Sign Petition

Gil Hodges Belongs in the Baseball Hall of Fame

3,628 Signatures Goal: 4,000

We support the election of Gil Hodges to the Baseball Hall of Fame. He is fully qualified under every one of the criteria set forth in the Hall’s own rules:

“Voting shall be based on player's record, playing ability, integrity, sportsmanship, character, and contributions to the team(s) on which the player played.”

Gil Hodges was the premier first baseman in the National League during the Golden Era. He was an outstanding fielder, winning the first three Gold Gloves ever awarded in his final three seasons as a full-time regular. He was a dominant power hitter, topping twenty home runs for eleven consecutive seasons, and he totaled thirty or more homers in six of those years. He was an eight-time All Star. His on-the-field performance was a major factor in seven pennants and two World Championships during his fourteen seasons with the Brooklyn and Los Angeles Dodgers. He was second in both home runs and runs batted in for the National League during the 1950s, was tenth on the all-time home run list at the close of his final full season, and in third place among right-handed batters.

His career totals might have been even more impressive had he not spent three years in the Pacific with the U.S. Marines during World War II, where he earned the Bronze Star, which is awarded for acts of heroism or meritorious service in a combat zone.

Integrity, sportsmanship and character may be hard to quantify, but Hodges displayed these qualities in abundance. As both a player and manager, he won the universal respect of his teammates, the players he managed, opponents and fans. He was widely recognized as the only player never to be booed in Brooklyn. Hodges made his home in the heart of the community where he played and he was extremely generous with his time, showing a special dedication to youth. Jackie Robinson credited him as a key figure in easing his difficult role as the first African-American in the major leagues in the 20th century. As a first-time manager, Hodges dramatically improved the performance of the expansion Washington Senators. When he returned to New York as manager of the Mets, he brought 25 young men together as a unit that accomplished one of the most improbable and best remembered feats in baseball history: the 1969 World Series title.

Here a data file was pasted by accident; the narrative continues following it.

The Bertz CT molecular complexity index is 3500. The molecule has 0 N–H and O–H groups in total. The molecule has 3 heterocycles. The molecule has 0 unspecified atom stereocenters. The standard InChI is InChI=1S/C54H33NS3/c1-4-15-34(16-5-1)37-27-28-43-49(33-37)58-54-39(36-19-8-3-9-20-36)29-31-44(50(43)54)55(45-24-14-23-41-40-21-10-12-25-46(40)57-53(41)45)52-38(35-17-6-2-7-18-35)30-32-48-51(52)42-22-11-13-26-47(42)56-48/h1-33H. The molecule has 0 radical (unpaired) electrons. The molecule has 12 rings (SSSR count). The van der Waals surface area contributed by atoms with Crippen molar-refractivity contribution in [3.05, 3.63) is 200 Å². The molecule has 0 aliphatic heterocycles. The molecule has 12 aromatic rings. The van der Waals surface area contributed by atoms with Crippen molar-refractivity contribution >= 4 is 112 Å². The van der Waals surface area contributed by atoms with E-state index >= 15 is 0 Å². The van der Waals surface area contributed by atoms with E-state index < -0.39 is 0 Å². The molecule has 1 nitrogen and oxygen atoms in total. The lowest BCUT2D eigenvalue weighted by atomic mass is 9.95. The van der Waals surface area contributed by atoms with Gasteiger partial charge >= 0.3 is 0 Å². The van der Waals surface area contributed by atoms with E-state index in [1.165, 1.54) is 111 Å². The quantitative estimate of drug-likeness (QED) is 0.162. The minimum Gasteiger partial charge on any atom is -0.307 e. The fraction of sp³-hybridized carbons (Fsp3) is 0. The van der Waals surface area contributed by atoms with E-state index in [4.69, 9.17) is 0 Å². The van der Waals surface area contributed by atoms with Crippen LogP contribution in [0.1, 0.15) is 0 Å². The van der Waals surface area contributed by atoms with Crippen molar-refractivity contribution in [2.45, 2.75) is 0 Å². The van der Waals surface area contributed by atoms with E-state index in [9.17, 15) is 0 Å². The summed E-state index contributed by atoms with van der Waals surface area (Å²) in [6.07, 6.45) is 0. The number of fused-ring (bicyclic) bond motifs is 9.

His untimely death at age 47 in 1972 robbed baseball and its fans of many more years of his great skills and character. His reputation had endured and grown in the decades since that loss. He has earned one distinction his generations of admirers would dearly love to see become a historic footnote--accumulating more votes than any candidate not yet enshrined in the Hall. His achievements during the quarter-century he did spend in the game have richly earned him a place in baseball’s shrine.

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  • Greg Owens
    Greg Owens United States, Palm Harbor
    Nov 19, 2016
    Nov 19, 2016
    You can't discriminate against him just because other members of his great team have been enshrined.
  • Anonymous
    Anonymous
    Oct 29, 2016
    Oct 29, 2016
    Absolutely, to Gil Hodges to the Baseball Hall of Fame, that said, We the American people DEMAND to know the TRUTH, so before you VOTE, watch this very highly informative video the liberal biased mainstream media underreports and will never show it to the American people: Hillary Clinton: A Career Criminal: https://www.youtube.com/watch?v=kypl1MYuKDY
  • Joanne Verdonik
    Joanne Verdonik United States, Denville
    Oct 11, 2016
    Oct 11, 2016
    Thanks for your leadership in 1969!
  • Mike Weaver
    Mike Weaver United States, Katy
    Sep 30, 2016
    Sep 30, 2016
    Put him in!!! A true American and baseball player.
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